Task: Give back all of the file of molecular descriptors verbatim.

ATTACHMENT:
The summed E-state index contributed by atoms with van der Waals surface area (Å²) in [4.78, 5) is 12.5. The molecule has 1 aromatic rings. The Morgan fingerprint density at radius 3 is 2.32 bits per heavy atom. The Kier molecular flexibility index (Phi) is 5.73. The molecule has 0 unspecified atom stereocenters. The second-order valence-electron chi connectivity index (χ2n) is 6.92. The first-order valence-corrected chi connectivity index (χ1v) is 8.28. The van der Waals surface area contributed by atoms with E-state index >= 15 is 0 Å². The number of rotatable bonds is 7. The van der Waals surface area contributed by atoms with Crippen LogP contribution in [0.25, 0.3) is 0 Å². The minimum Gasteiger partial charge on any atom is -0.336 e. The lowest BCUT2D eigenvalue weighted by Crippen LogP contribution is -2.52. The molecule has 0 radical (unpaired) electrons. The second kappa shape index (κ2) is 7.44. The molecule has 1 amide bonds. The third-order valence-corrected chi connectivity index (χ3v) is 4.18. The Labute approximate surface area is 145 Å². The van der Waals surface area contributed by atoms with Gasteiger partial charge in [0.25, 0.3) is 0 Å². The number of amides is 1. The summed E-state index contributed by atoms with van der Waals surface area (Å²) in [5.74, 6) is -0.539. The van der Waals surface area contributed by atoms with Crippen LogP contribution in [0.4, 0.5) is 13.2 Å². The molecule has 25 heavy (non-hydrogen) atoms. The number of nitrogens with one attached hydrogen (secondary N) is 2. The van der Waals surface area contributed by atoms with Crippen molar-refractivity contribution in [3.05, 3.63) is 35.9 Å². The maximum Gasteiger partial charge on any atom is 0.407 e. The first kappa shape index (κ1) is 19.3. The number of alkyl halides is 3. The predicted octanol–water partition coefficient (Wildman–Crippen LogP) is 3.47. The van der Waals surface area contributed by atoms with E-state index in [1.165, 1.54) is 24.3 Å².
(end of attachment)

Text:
The summed E-state index contributed by atoms with van der Waals surface area (Å²) in [4.78, 5) is 12.5. The molecule has 1 aromatic rings. The Morgan fingerprint density at radius 3 is 2.32 bits per heavy atom. The Kier molecular flexibility index (Phi) is 5.73. The molecule has 0 unspecified atom stereocenters. The second-order valence-electron chi connectivity index (χ2n) is 6.92. The first-order valence-corrected chi connectivity index (χ1v) is 8.28. The van der Waals surface area contributed by atoms with E-state index >= 15 is 0 Å². The number of rotatable bonds is 7. The van der Waals surface area contributed by atoms with Crippen LogP contribution in [0.25, 0.3) is 0 Å². The minimum Gasteiger partial charge on any atom is -0.336 e. The lowest BCUT2D eigenvalue weighted by Crippen LogP contribution is -2.52. The molecule has 0 radical (unpaired) electrons. The second kappa shape index (κ2) is 7.44. The molecule has 1 amide bonds. The third-order valence-corrected chi connectivity index (χ3v) is 4.18. The Labute approximate surface area is 145 Å². The van der Waals surface area contributed by atoms with Gasteiger partial charge in [0.25, 0.3) is 0 Å². The number of amides is 1. The summed E-state index contributed by atoms with van der Waals surface area (Å²) in [5.74, 6) is -0.539. The van der Waals surface area contributed by atoms with Crippen LogP contribution in [0.4, 0.5) is 13.2 Å². The molecule has 25 heavy (non-hydrogen) atoms. The number of nitrogens with one attached hydrogen (secondary N) is 2. The van der Waals surface area contributed by atoms with Crippen molar-refractivity contribution in [3.05, 3.63) is 35.9 Å². The maximum Gasteiger partial charge on any atom is 0.407 e. The first kappa shape index (κ1) is 19.3. The number of alkyl halides is 3. The predicted octanol–water partition coefficient (Wildman–Crippen LogP) is 3.47. The van der Waals surface area contributed by atoms with E-state index in [1.165, 1.54) is 24.3 Å².